Listen: Sean Plunket attacks Children's Commissioner Andrew Becroft over his lack of support for non-protesting students

The New Zealand Children's Commissioner has been accused by Magic Talk's Sean Plunket of using his position to inappropriately support the student climate change protest.

On Tuesday, Andrew Becroft appeared on Plunket's afternoon show to discuss his use of Twitter to encourage the protesting students.

"Children and young people taking part in Friday's climate change strike are not potential adults in waiting whose views don't count yet," Mr Becroft tweeted via the official account of Children's Commissioner NZ earlier on Tuesday.

"The fact that, in this case, their view represents a necessary critique of our failure to sufficiently address the threat of climate change should be welcomed with enthusiasm and gratitude.

"We should be proud young people in NZ have the courage to give voice to the challenge of climate change. Let's hope that we, and our politicians, also have the courage to sit down and listen."

However, Plunket took issue with Mr Becroft's stance and asked why the commissioner didn't also tweet supporting those students refusing to support the protest.

"It appears very much in this that you have come out in support of one group of children, in fact a minority, and you are in some ways dismissive of those... who have said 'I am not comfortable being politicised as a school child," Plunket said.

"Will you be putting out this afternoon a tweet that says we should be proud to support young people in New Zealand who have the courage to decide not to take part in a protest around the challenge of climate change?"

Mr Becroft replied by saying he appreciated Plunket's point and he would consider a publishing such a tweet.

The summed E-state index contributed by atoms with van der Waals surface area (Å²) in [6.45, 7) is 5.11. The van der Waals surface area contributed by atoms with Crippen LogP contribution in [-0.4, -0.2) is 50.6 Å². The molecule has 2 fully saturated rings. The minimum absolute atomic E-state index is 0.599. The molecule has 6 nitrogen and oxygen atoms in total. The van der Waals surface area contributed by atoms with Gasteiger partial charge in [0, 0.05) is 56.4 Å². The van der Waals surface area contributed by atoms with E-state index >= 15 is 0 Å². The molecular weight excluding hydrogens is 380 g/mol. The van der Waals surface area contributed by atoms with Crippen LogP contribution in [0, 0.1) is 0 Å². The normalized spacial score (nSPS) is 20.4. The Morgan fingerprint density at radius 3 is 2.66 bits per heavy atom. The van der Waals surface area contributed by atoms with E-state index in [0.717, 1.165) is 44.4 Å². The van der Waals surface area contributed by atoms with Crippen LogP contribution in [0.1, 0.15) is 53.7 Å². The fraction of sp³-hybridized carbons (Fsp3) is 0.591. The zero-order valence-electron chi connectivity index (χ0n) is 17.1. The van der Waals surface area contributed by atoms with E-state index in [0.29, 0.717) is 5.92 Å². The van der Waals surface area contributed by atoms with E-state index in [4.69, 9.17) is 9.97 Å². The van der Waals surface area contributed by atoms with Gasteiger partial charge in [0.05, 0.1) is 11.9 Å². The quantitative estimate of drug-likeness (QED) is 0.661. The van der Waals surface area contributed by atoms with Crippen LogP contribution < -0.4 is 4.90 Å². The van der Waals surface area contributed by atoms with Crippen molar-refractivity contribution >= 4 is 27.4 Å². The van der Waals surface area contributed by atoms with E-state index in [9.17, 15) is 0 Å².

"That is a very fair question to ask and I will reflect on it... I'll get in touch with our office and I think we could clarify that in a moment."

But Plunkett went on to accuse the commissioner of abusing his position to promote a personal point of view.

"You're the Children's Commissioner, your personal views don't come into it, you're a paid civil servant," he began.

"You did it [tweeted] in response to the views of politicians whose views you didn't like."

"Do you appreciate that public servants and commissioners, albeit they are independent of the government, need to be careful about drawing lines between their personal advocacy and beliefs and the discharge of their public duties?"

Mr Becroft defended himself while still emphasising the importance of climate change action.

"On that point, the view that I am espousing was that young people have a right under the convention on the rights of a child to express a view on issues that affect them.

"So what I was endorsing was not a personal view but a view that they have a right to articulate and set out their views on important issues, and what could be more important than climate change?"

As of writing, Mr Becroft's tweet and mirrored Facebook post has been met with only positive responses by the general public.


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